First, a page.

American guitarist uses music as healing force in Kabul

KABUL (Reuters) - Strumming their guitars and clapping together, American musician Lanny Cordola and his Afghan pupils sing a Bob Marley tune as they sit on a hill in Kabul.

The song is one of several the guitarist has taught the children to play at The Miraculous Love Kids music school he founded where he hopes to help some 50 students, mostly girls from poor families.

He wants to help them find a safe place to express themselves and escape the hardships of daily life in Kabul.

“My hope is that ... everybody in Afghanistan will pick up a guitar and sing and make music,” Cordola said. “Music is a healing force. It’s a peace making force. It’s a way to communicate things without even having to know languages.”

Cordola, originally from Los Angeles, said he was moved to act after hearing about two sisters Parwana and Khorshid, who were killed in a suicide attack four years ago while selling items on a street in Kabul. He raised money and moved their family into a new home in Kabul.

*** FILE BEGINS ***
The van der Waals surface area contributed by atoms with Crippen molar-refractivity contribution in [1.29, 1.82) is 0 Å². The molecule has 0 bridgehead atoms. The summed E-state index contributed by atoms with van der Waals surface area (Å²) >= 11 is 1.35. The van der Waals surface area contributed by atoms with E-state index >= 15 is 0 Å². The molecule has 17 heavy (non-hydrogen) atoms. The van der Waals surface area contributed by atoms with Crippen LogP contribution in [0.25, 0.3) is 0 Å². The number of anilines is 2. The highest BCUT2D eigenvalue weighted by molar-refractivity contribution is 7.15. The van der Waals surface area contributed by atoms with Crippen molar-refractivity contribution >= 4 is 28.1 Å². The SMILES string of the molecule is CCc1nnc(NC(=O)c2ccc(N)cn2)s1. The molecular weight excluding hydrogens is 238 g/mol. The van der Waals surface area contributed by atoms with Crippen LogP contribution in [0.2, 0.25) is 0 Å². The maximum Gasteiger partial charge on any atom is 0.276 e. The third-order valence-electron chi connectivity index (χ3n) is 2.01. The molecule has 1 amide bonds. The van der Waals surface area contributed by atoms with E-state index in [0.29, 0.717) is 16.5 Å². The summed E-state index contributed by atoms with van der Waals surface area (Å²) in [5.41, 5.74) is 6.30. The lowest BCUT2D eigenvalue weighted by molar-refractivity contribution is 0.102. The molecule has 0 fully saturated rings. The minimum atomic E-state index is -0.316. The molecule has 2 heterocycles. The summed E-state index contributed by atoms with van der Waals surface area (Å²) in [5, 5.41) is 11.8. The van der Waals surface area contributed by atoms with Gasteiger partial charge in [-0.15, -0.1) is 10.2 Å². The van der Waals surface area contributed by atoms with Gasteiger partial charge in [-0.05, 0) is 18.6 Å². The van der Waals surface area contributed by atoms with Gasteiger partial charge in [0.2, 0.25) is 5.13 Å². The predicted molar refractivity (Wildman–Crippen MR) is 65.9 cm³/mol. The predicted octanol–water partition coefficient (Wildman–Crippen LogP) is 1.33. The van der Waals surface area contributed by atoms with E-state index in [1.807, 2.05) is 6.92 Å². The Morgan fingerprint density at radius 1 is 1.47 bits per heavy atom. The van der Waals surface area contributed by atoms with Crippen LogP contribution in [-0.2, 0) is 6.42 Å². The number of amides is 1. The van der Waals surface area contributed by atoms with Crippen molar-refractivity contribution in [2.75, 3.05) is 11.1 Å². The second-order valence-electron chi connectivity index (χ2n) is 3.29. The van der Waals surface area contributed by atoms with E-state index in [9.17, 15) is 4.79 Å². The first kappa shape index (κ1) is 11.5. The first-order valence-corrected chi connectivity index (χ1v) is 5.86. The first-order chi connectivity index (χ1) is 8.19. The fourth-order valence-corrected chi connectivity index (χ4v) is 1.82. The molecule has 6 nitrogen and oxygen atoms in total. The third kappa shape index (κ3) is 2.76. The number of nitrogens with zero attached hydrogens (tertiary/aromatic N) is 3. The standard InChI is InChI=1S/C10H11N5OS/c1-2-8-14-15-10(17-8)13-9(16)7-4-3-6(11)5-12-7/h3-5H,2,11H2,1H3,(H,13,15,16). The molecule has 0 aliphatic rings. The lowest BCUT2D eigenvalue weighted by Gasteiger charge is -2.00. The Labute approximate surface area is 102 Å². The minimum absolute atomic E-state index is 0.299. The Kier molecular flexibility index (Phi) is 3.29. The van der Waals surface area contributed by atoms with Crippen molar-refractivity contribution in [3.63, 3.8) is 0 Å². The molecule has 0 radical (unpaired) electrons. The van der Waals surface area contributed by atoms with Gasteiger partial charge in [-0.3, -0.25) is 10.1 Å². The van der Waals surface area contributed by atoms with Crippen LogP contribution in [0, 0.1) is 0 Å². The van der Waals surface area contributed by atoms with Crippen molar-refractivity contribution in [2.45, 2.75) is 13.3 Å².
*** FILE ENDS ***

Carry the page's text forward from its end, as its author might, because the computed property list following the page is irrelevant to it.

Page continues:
One of his best students is 12-year-old Mursal, Parwana and Khorshid’s sister.

“Playing guitar really makes me happy and it takes me to my dream world but it cannot ease the pain of losing my two sisters,” Mursal said. “My ambition is to become a good guitarist and a guitar teacher in the future.”

“I wish for peace and stability in Afghanistan and I also urge the people to encourage girls to learn guitar so they can become a better future for Afghanistan,” said 14-year-old Shiba Rahmani, another student.

Cordola, who has worked with the likes of Guns N’ Roses guitarist Slash and singer Nancy Sinatra, has also collaborated with Pakistani singers on other projects for children in Afghanistan and Pakistan, according to the school’s website.

Reporting By Reuters Television; Editing by Richard Balmforth